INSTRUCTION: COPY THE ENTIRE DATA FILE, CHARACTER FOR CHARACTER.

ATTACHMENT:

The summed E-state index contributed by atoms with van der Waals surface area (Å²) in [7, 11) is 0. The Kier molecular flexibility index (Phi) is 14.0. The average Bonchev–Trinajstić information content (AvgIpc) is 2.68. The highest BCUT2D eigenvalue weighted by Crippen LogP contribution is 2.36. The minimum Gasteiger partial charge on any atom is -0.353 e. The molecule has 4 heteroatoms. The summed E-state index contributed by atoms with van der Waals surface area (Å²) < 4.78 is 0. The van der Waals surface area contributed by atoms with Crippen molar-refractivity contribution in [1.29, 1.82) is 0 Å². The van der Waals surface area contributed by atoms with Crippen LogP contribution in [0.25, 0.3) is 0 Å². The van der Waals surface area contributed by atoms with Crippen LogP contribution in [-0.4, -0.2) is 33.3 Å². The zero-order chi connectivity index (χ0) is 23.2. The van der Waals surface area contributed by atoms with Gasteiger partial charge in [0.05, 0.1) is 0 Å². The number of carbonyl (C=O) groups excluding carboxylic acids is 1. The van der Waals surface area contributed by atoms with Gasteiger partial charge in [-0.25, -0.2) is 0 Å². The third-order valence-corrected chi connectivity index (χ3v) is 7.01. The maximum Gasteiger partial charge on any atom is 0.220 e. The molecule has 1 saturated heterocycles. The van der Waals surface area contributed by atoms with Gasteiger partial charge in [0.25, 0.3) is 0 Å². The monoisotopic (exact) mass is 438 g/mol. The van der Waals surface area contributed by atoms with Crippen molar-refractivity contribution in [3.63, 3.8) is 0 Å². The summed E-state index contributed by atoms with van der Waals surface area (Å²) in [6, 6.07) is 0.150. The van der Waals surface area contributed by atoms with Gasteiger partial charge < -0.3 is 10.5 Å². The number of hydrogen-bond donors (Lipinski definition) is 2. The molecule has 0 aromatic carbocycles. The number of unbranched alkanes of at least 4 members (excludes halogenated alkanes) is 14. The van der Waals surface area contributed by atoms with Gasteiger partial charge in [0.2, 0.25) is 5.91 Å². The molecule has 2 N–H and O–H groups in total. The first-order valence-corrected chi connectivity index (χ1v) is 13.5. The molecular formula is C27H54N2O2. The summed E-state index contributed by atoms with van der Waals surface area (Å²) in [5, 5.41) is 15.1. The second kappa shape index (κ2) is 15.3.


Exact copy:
The summed E-state index contributed by atoms with van der Waals surface area (Å²) in [7, 11) is 0. The Kier molecular flexibility index (Phi) is 14.0. The average Bonchev–Trinajstić information content (AvgIpc) is 2.68. The highest BCUT2D eigenvalue weighted by Crippen LogP contribution is 2.36. The minimum Gasteiger partial charge on any atom is -0.353 e. The molecule has 4 heteroatoms. The summed E-state index contributed by atoms with van der Waals surface area (Å²) < 4.78 is 0. The van der Waals surface area contributed by atoms with Crippen molar-refractivity contribution in [1.29, 1.82) is 0 Å². The van der Waals surface area contributed by atoms with Crippen LogP contribution in [0.25, 0.3) is 0 Å². The van der Waals surface area contributed by atoms with Crippen LogP contribution in [-0.4, -0.2) is 33.3 Å². The zero-order chi connectivity index (χ0) is 23.2. The van der Waals surface area contributed by atoms with Gasteiger partial charge in [0.05, 0.1) is 0 Å². The number of carbonyl (C=O) groups excluding carboxylic acids is 1. The van der Waals surface area contributed by atoms with Gasteiger partial charge in [-0.25, -0.2) is 0 Å². The third-order valence-corrected chi connectivity index (χ3v) is 7.01. The maximum Gasteiger partial charge on any atom is 0.220 e. The molecule has 1 saturated heterocycles. The van der Waals surface area contributed by atoms with Gasteiger partial charge in [0.25, 0.3) is 0 Å². The monoisotopic (exact) mass is 438 g/mol. The van der Waals surface area contributed by atoms with Crippen molar-refractivity contribution in [3.63, 3.8) is 0 Å². The summed E-state index contributed by atoms with van der Waals surface area (Å²) in [6, 6.07) is 0.150. The van der Waals surface area contributed by atoms with Gasteiger partial charge < -0.3 is 10.5 Å². The number of hydrogen-bond donors (Lipinski definition) is 2. The molecule has 0 aromatic carbocycles. The number of unbranched alkanes of at least 4 members (excludes halogenated alkanes) is 14. The van der Waals surface area contributed by atoms with Gasteiger partial charge in [0.2, 0.25) is 5.91 Å². The molecule has 2 N–H and O–H groups in total. The first-order valence-corrected chi connectivity index (χ1v) is 13.5. The molecular formula is C27H54N2O2. The summed E-state index contributed by atoms with van der Waals surface area (Å²) in [5, 5.41) is 15.1. The second kappa shape index (κ2) is 15.3.